Bills target Hawaii’s opioid crisis

In Hawaii, where opioid drug overdoses are one of the leading causes of death, several bills that target the crisis are on the governor’s desk. One would allow pharmacists to prescribe certain medication in case of a drug overdose. The legislature says opioid-related overdoses racked up about $9.8 million in hospital costs in 2016. KITV (Honolulu)

New York: Town seeing fewer workers’ comp claims

For the last three years in a row, employees of the town of Queensbury, Indiana have gotten injured far less often. Additionally, their injuries are far less expensive, according to the annual report on workers’ compensation claims. Post Star (Glens Falls, N.Y.)

California: Oxnard man sentenced for workers’ comp fraud

The 52-year-old owner of an Oxnard cleaning services business was sentenced this week on workers’ compensation insurance fraud charges. Prosecutors say that from January 2010 to December 2015, he underreported the number of his employees and his payroll to workers’ compensation insurance carriers. Ventura County Daily Star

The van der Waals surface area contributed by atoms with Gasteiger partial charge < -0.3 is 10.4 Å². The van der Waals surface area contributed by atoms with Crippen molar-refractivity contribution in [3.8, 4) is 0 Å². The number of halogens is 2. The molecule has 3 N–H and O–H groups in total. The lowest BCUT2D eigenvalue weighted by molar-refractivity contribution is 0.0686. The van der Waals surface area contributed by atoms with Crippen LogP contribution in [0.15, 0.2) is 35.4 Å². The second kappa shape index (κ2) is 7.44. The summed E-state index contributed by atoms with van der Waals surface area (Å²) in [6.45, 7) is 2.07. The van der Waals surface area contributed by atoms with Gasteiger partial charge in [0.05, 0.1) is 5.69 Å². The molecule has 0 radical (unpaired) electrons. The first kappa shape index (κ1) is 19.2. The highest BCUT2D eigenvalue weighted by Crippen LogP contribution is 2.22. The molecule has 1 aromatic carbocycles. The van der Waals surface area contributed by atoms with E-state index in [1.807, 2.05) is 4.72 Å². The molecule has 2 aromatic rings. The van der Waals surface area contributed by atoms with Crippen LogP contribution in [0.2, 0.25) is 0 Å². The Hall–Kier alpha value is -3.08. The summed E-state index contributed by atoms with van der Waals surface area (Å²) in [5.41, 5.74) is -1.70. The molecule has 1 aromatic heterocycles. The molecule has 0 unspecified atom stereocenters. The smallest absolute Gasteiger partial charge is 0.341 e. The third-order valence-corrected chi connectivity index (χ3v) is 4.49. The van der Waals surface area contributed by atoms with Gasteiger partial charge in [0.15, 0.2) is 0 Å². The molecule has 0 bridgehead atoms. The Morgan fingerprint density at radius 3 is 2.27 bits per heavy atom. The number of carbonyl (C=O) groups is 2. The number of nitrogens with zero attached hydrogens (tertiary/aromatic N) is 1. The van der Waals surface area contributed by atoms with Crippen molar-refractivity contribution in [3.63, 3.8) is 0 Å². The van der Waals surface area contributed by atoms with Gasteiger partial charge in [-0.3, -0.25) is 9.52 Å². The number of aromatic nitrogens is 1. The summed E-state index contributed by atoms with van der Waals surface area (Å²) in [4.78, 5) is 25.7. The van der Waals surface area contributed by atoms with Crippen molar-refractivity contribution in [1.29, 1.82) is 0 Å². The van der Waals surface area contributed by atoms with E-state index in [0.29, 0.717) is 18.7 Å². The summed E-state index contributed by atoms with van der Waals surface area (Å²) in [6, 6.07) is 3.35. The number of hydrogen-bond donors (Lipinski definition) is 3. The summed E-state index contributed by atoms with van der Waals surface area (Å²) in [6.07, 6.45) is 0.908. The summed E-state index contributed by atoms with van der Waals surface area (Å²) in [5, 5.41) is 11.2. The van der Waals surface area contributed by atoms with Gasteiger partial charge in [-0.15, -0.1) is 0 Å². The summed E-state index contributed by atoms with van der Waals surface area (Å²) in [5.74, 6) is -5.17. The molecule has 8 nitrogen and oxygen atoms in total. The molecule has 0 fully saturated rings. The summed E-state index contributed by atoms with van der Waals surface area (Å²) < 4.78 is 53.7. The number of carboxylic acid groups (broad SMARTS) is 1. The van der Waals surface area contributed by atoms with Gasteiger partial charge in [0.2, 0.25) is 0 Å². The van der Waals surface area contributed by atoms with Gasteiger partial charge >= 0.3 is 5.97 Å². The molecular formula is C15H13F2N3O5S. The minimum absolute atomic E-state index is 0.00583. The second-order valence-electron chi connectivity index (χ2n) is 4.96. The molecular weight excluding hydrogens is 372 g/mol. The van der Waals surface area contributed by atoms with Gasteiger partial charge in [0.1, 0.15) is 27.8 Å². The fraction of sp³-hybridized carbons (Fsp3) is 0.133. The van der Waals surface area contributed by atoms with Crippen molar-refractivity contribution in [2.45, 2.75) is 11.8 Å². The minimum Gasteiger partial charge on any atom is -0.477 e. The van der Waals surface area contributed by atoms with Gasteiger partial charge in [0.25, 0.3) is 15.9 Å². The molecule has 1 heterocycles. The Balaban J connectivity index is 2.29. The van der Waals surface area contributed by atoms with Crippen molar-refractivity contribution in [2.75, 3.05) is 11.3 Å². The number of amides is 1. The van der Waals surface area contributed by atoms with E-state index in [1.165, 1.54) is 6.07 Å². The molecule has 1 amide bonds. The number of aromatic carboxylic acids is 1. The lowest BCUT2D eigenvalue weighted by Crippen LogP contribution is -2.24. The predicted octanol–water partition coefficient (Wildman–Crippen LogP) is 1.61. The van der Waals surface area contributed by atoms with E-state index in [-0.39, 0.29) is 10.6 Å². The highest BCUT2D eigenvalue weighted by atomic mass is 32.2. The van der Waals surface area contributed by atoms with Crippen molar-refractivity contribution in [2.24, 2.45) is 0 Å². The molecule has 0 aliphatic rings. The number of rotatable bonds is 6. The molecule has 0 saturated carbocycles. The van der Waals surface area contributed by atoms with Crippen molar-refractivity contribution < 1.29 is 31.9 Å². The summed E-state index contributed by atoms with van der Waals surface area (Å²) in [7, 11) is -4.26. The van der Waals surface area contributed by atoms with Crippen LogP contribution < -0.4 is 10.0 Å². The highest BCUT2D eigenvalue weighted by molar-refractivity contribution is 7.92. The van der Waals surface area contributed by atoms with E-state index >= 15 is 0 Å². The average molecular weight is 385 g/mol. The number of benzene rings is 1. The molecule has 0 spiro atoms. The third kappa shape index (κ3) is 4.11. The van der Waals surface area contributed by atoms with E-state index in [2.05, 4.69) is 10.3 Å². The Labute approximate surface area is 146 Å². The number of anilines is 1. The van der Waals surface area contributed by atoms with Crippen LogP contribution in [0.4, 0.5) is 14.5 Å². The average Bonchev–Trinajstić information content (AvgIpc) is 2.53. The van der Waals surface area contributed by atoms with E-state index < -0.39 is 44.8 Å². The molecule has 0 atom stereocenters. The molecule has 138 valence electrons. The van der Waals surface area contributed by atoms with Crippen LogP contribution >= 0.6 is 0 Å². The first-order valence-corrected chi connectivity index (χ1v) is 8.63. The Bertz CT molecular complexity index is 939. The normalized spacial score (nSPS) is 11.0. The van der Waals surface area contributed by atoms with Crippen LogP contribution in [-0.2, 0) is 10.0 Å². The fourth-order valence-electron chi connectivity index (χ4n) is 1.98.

California: Ridgecrest officials examine proposed budget

The Ridgecrest City Council on May 30 had their first official look at the city’s proposed budget for fiscal year 2018-2019. According to the city manager, the biggest change in the budget was a 42 percent increase in workers’ compensation rates. Ridgecrest Daily Independent

California: Neighbors injured at murder scene only entitled to workers’ comp

A three-judge panel of a California appeals court has ruled that a husband and wife who were attacked when they unwittingly walked into a double homicide, while checking on a neighbor at a deputy sheriff’s request, are entitled only to workers’ compensation for their injuries. The judges concluded that the couple was assisting in “active law enforcement” under the Labor Code when they investigated a 911 call and, as a result, their $10 million lawsuit is barred. Courthouse News Service

California: Bakersfield chiropractor pleads guilty to fraud

A 44-year-old Bakersfield chiropractor pleaded guilty to health care fraud on Monday, admitting that she submitted bills to workers’ compensation insurers in which she improperly billed them for medical-legal evaluations that she was not legally permitted to do, according to the Office of the United States Attorney. KBAK/KBFX (Bakersfield, Calif.)